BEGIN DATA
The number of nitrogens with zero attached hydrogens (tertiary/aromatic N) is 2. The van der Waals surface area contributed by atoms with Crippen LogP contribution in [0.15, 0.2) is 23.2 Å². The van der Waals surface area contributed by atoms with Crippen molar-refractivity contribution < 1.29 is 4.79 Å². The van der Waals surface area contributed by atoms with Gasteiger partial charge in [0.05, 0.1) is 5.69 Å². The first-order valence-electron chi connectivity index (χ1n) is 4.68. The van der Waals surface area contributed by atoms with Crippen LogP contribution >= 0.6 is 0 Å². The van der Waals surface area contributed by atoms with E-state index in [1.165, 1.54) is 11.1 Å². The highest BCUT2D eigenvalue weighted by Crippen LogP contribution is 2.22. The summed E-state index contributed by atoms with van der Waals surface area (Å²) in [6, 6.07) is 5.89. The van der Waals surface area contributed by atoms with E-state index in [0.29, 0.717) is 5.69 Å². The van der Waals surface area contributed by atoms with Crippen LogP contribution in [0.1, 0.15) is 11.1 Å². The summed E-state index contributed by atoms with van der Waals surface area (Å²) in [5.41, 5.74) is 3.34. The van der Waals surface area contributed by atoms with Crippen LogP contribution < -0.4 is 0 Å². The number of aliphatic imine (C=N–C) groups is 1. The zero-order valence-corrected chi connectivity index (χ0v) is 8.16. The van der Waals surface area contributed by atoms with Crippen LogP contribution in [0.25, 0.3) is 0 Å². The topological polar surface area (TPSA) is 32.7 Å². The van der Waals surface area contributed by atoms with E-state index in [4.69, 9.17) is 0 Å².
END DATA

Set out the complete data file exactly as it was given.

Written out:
The number of nitrogens with zero attached hydrogens (tertiary/aromatic N) is 2. The van der Waals surface area contributed by atoms with Crippen LogP contribution in [0.15, 0.2) is 23.2 Å². The van der Waals surface area contributed by atoms with Crippen molar-refractivity contribution < 1.29 is 4.79 Å². The van der Waals surface area contributed by atoms with Gasteiger partial charge in [0.05, 0.1) is 5.69 Å². The first-order valence-electron chi connectivity index (χ1n) is 4.68. The van der Waals surface area contributed by atoms with Crippen LogP contribution >= 0.6 is 0 Å². The van der Waals surface area contributed by atoms with E-state index in [1.165, 1.54) is 11.1 Å². The highest BCUT2D eigenvalue weighted by Crippen LogP contribution is 2.22. The summed E-state index contributed by atoms with van der Waals surface area (Å²) in [6, 6.07) is 5.89. The van der Waals surface area contributed by atoms with E-state index in [0.29, 0.717) is 5.69 Å². The van der Waals surface area contributed by atoms with Crippen LogP contribution in [0.1, 0.15) is 11.1 Å². The summed E-state index contributed by atoms with van der Waals surface area (Å²) in [5.41, 5.74) is 3.34. The van der Waals surface area contributed by atoms with Crippen LogP contribution < -0.4 is 0 Å². The number of aliphatic imine (C=N–C) groups is 1. The zero-order valence-corrected chi connectivity index (χ0v) is 8.16. The van der Waals surface area contributed by atoms with Crippen LogP contribution in [0.25, 0.3) is 0 Å². The topological polar surface area (TPSA) is 32.7 Å². The van der Waals surface area contributed by atoms with E-state index in [4.69, 9.17) is 0 Å².